In the last 10 days, I've developed a new appreciation for time. It's easy, I believe, to dismiss it as a simple measurement of progress... a gauge of what's now and what's to come. But such an outlook probably denies the ability of time to slow down... and speed up, depending on the events of one's life.
For example, for nine months, a woman counts down to the day when she'll actually end her pregnancy with the arrival of her new baby. During that period, she's likely to enjoy several "delightful moments" of inquiry - questions about the child or... ahem, children... she's carrying and when they'll arrive. She watches and waits as she slowly becomes gigantic, from the obvious belly right down to the swelling toes.
But then there comes the time when all that ends with an ideally short, sometimes painfully long, labor. That's when time stands still... until it speeds up again to a new pace, a pace that marks the beginning of a new life.
For me, time is now broken down into two periods: BG and AG, "Before Grace" and "After Grace." Grace being our baby girl who arrived just ten days ago.
As you might recall, Grace was due to arrive on May 9. She had different plans. Early on April 30, we started a 27-hour journey to Grace's arrival. Mind you, I know every mother has her labor "battle tale" - and I firmly believe mine does not rank among the worst. After all, at points during those 27 hours, I was able to comfortably chat with visiting family, even watch parts of Slumdog Millionaire. But despite those lulls, I do also recall the peaks of the event: the hours leading up to a delayed epidural and then the failure of that very epidural to work just as the contractions were at their peak and boosted by contraction-inducing drugs. (I was curious about going through labor "au naturel" - I guess you could say now I know, and then some).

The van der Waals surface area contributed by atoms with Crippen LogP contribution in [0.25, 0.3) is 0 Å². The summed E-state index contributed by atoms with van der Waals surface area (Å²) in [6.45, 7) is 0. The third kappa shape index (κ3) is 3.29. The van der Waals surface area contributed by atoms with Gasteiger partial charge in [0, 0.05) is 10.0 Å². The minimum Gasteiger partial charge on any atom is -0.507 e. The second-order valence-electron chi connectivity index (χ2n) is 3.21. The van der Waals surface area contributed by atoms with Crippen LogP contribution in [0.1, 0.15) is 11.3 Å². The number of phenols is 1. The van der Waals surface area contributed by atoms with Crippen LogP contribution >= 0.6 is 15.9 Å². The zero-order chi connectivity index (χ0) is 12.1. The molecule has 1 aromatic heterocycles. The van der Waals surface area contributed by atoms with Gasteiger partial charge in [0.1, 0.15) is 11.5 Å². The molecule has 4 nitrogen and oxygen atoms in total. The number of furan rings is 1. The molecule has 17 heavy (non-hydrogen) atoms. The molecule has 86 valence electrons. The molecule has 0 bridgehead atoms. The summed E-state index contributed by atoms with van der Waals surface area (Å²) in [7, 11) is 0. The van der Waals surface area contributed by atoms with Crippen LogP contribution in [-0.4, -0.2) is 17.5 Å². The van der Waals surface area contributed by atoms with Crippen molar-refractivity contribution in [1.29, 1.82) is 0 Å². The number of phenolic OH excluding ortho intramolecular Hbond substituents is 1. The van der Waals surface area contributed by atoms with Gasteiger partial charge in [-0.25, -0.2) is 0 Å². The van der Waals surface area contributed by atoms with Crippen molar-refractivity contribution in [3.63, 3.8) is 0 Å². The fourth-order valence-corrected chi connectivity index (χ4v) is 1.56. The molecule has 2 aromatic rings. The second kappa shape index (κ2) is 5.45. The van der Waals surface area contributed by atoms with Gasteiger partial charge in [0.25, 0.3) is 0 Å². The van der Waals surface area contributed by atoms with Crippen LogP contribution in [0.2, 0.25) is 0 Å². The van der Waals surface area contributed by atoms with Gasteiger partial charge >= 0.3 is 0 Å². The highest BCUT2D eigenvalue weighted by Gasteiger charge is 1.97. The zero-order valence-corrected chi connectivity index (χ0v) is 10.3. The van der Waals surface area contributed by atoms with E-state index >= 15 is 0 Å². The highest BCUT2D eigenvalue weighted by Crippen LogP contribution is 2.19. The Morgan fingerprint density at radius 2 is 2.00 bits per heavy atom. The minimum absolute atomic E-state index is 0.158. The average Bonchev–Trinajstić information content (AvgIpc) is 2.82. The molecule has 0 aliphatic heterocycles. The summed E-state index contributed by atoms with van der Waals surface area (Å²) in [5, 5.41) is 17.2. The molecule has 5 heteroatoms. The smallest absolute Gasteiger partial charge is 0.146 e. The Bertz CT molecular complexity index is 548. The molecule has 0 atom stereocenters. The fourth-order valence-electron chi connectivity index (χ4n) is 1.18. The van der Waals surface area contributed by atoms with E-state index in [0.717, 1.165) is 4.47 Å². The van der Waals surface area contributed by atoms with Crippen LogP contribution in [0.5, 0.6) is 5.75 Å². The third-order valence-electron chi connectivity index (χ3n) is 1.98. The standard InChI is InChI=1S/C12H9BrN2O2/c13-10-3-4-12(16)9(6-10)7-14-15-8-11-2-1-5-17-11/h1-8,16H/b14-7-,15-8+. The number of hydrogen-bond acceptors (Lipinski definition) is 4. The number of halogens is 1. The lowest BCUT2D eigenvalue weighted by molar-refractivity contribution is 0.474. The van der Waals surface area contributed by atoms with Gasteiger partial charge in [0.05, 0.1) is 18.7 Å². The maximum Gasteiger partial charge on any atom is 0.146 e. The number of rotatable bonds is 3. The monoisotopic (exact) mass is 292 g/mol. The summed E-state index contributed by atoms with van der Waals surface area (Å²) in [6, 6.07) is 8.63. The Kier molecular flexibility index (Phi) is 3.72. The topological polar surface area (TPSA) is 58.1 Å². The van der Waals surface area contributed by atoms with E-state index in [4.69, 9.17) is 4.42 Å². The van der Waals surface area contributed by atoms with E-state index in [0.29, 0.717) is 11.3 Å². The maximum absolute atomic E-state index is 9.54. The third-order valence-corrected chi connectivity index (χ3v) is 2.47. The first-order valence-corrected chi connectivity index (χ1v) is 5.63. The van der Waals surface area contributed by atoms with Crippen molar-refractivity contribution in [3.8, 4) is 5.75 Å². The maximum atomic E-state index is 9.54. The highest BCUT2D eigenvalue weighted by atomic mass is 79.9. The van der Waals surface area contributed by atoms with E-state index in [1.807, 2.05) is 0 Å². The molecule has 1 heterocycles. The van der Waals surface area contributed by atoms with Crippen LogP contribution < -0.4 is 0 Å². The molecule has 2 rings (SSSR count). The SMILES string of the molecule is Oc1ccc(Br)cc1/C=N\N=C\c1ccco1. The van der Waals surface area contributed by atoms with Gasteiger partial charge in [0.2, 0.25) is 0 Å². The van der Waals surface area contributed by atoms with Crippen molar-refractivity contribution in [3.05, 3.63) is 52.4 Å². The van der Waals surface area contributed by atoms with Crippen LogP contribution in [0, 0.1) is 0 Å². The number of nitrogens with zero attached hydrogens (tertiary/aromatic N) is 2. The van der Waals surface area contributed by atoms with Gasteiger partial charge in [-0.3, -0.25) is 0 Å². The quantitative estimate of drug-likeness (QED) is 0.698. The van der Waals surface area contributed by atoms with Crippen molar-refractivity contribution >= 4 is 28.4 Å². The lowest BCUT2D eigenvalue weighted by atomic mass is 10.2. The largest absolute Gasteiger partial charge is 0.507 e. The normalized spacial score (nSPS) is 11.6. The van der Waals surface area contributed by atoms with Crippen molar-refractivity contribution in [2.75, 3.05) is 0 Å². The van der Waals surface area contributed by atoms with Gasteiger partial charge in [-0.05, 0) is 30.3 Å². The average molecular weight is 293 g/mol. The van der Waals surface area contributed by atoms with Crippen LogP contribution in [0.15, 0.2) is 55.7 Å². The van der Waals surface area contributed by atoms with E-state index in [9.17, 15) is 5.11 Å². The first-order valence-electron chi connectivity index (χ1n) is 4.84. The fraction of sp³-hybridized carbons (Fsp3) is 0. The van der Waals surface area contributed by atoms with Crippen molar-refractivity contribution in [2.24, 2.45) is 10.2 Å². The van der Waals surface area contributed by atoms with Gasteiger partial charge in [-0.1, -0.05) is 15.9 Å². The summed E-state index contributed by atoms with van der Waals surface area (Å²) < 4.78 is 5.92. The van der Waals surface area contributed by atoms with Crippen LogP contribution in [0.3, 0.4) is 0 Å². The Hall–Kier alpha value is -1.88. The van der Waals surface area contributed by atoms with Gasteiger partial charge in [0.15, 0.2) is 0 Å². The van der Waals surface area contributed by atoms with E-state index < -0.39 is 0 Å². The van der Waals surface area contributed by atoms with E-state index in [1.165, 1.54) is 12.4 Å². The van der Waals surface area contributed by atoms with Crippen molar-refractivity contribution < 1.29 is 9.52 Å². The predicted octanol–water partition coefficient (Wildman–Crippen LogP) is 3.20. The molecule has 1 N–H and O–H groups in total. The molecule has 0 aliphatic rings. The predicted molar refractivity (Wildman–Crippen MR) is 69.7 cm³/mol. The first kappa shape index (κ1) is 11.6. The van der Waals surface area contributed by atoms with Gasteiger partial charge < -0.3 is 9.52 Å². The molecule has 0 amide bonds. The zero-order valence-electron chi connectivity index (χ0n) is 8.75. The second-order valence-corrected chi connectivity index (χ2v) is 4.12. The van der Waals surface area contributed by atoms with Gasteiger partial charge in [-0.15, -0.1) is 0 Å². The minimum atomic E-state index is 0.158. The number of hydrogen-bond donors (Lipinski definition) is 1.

But all of those hours blur together... paled by the one moment that vividly stands out in my mind: the moment when Grace finally appeared. Yep, there's something to that famed "mother's amnesia," that phenomenon that allows a woman to mostly forget the pain and instead focus on the final reward of her efforts. You could say I - like so many mothers out there - suffers from that hearty form of amnesia.
So now I am a mom. And like so many new moms, I find myself just staring at my daughter with amazement. As cliche as it reads, I just can't get enough of her. I already love so much about her: the milk-drunk, old-man, furrowed-brow look on her face when she finishes her latest meal; her high-pitched cry when things aren't going "exactly" as she wants and needs at that moment; and those rare moments when she's wide-eyed and scanning... checking out her new world and family.
It is because of how quickly I've fallen for her that I know time will never be the same for me, for Gracie or my husband. It's not unique to us, I know, it's just the beautiful transformation every family goes through with the arrival of a new member. But that's not to minimize its impact: because it's downright amazing and a true blessing.
Thank you to all those who have sent such kind notes of congratulations and welcome to Gracie. Between those greetings and that of my colleagues on-air, Grace will be so humbled when she realizes the warm welcome she received. And because I am such a proud parent already, please feel free to check out the pictures of Gracie, when she was all of two days old.
I will do my best to stay in touch during these next months of my leave. In the meantime, I wish everyone the best... Enjoy this time of a new season. And in the words of Mike Wallace, "do well and do good."
(Copyright 2010 by KARE. All Rights Reserved.)